Edward E. Baptist situates “The Half Has Never Been Told” squarely within this context. Baptist, who teaches at Cornell University, is the author of a well-­regarded study of slavery in Florida. Now he expands his purview to the entire cotton kingdom, the heartland of 19th-­century American slavery. (Unfortunately, slavery in the Upper South, where cotton was not an economic staple, is barely discussed, even though as late as 1860 more slaves lived in Virginia than any other state.) In keeping with the approach of the new historians of capitalism, the book covers a great deal of ground — not only economic enterprise but religion, ideas of masculinity and gender, and national and Southern politics. Baptist’s work is a valuable addition to the growing literature on slavery and American development.

Where Baptist breaks new ground is in his emphasis on the centrality of the interstate trade in slaves to the regional and national economies and his treatment of the role of extreme violence in the workings of the slave system. After the legal importation of slaves from outside the country ended in 1808, the spread of slavery into the states bordering the Gulf of Mexico would not have been possible without the enormous uprooting of people from Maryland and Virginia. Almost one million slaves, Baptist estimates, were transported to the cotton fields from the Upper South in the decades before the Civil War.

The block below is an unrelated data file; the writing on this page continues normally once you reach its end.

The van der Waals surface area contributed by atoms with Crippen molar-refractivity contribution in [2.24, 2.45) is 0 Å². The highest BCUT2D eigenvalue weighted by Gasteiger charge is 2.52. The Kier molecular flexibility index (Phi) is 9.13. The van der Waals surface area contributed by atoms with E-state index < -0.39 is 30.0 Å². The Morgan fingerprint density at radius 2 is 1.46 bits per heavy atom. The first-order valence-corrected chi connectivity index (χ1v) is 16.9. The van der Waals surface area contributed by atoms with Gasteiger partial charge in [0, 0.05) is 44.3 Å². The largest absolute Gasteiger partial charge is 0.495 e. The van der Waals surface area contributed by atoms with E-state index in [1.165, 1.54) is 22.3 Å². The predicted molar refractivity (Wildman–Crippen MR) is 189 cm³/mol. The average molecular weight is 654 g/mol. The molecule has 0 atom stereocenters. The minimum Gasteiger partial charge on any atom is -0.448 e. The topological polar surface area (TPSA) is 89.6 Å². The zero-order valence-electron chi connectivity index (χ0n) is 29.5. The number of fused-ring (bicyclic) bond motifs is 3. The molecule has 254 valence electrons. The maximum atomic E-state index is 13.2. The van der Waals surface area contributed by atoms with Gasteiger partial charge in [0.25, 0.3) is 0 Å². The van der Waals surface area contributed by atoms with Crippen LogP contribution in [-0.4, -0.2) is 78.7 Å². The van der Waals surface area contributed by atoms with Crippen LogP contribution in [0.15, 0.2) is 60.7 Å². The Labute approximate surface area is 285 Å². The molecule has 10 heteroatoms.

The domestic slave trade was highly organized and economically efficient, relying on such modern technologies as the steamboat, railroad and telegraph. For African-Americans, its results were devastating. Since buyers preferred young workers “with no attachments,” the separation of husbands from wives and parents from children was intrinsic to its operation, not, as many historians have claimed, a regrettable side effect. Baptist shows how slaves struggled to recreate a sense of community in the face of this disaster.

The sellers of slaves, Baptist insists, were not generally paternalistic owners who fell on hard times and parted reluctantly with members of their metaphorical plantation “families,” but entrepreneurs who knew an opportunity for gain when they saw one. As for the slave traders — the middlemen — they excelled at maximizing profits. They not only emphasized the labor abilities of those for sale (reinforced by humiliating public inspections of their bodies), but appealed to buyers’ salacious fantasies. In the 1830s, the term “fancy girl” began to appear in slave-trade notices to describe young women who fetched high prices because of their physical attractiveness. “Slavery’s frontier,” Baptist writes, “was a white man’s sexual playground.”

The cotton kingdom that arose in the Deep South was incredibly brutal. Violence against Native Americans who originally owned the land, competing imperial powers like Spain and Britain and slave rebels solidified American control of the Gulf states. Violence, Baptist contends, explains the remarkable increase of labor productivity on cotton plantations. Without any technological innovations in cotton picking, output per hand rose dramatically between 1800 and 1860. Some economic historians have attributed this to incentives like money payments for good work and the opportunity to rise to skilled positions. Baptist rejects this explanation.